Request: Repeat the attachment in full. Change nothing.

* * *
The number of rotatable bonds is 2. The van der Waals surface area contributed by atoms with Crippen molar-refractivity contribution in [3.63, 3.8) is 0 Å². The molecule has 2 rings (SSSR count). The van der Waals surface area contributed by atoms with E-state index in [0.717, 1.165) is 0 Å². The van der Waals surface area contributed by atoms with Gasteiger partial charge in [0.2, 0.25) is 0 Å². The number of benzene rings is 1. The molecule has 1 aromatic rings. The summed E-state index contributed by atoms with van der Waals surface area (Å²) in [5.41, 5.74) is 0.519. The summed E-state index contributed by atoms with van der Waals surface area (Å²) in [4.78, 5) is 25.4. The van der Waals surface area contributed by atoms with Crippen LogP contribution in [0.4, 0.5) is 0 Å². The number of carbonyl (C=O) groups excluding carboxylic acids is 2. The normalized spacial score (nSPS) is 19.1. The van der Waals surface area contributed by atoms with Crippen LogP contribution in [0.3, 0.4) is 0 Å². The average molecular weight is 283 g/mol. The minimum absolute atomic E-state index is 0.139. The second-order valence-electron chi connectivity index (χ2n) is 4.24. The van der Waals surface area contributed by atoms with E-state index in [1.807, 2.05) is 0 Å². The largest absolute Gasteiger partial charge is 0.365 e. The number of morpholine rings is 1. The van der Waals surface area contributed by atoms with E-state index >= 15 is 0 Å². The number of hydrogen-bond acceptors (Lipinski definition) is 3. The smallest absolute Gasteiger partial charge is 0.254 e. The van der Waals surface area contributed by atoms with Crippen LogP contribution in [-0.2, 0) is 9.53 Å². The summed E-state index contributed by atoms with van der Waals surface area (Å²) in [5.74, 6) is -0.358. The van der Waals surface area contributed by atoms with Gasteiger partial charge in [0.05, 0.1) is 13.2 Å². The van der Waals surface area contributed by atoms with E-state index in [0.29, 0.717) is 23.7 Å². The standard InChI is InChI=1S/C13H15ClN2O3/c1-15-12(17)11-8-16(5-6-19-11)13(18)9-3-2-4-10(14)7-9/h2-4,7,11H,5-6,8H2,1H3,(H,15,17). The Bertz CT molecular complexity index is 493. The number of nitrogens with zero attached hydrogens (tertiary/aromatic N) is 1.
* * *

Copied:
The number of rotatable bonds is 2. The van der Waals surface area contributed by atoms with Crippen molar-refractivity contribution in [3.63, 3.8) is 0 Å². The molecule has 2 rings (SSSR count). The van der Waals surface area contributed by atoms with E-state index in [0.717, 1.165) is 0 Å². The van der Waals surface area contributed by atoms with Gasteiger partial charge in [0.2, 0.25) is 0 Å². The number of benzene rings is 1. The molecule has 1 aromatic rings. The summed E-state index contributed by atoms with van der Waals surface area (Å²) in [5.41, 5.74) is 0.519. The summed E-state index contributed by atoms with van der Waals surface area (Å²) in [4.78, 5) is 25.4. The van der Waals surface area contributed by atoms with Crippen LogP contribution in [0.4, 0.5) is 0 Å². The number of carbonyl (C=O) groups excluding carboxylic acids is 2. The normalized spacial score (nSPS) is 19.1. The van der Waals surface area contributed by atoms with Crippen LogP contribution in [0.3, 0.4) is 0 Å². The average molecular weight is 283 g/mol. The minimum absolute atomic E-state index is 0.139. The second-order valence-electron chi connectivity index (χ2n) is 4.24. The van der Waals surface area contributed by atoms with E-state index in [1.807, 2.05) is 0 Å². The largest absolute Gasteiger partial charge is 0.365 e. The number of morpholine rings is 1. The van der Waals surface area contributed by atoms with E-state index >= 15 is 0 Å². The number of hydrogen-bond acceptors (Lipinski definition) is 3. The smallest absolute Gasteiger partial charge is 0.254 e. The van der Waals surface area contributed by atoms with Crippen LogP contribution in [-0.2, 0) is 9.53 Å². The summed E-state index contributed by atoms with van der Waals surface area (Å²) in [5.74, 6) is -0.358. The van der Waals surface area contributed by atoms with Gasteiger partial charge in [0.05, 0.1) is 13.2 Å². The van der Waals surface area contributed by atoms with E-state index in [0.29, 0.717) is 23.7 Å². The standard InChI is InChI=1S/C13H15ClN2O3/c1-15-12(17)11-8-16(5-6-19-11)13(18)9-3-2-4-10(14)7-9/h2-4,7,11H,5-6,8H2,1H3,(H,15,17). The Bertz CT molecular complexity index is 493. The number of nitrogens with zero attached hydrogens (tertiary/aromatic N) is 1.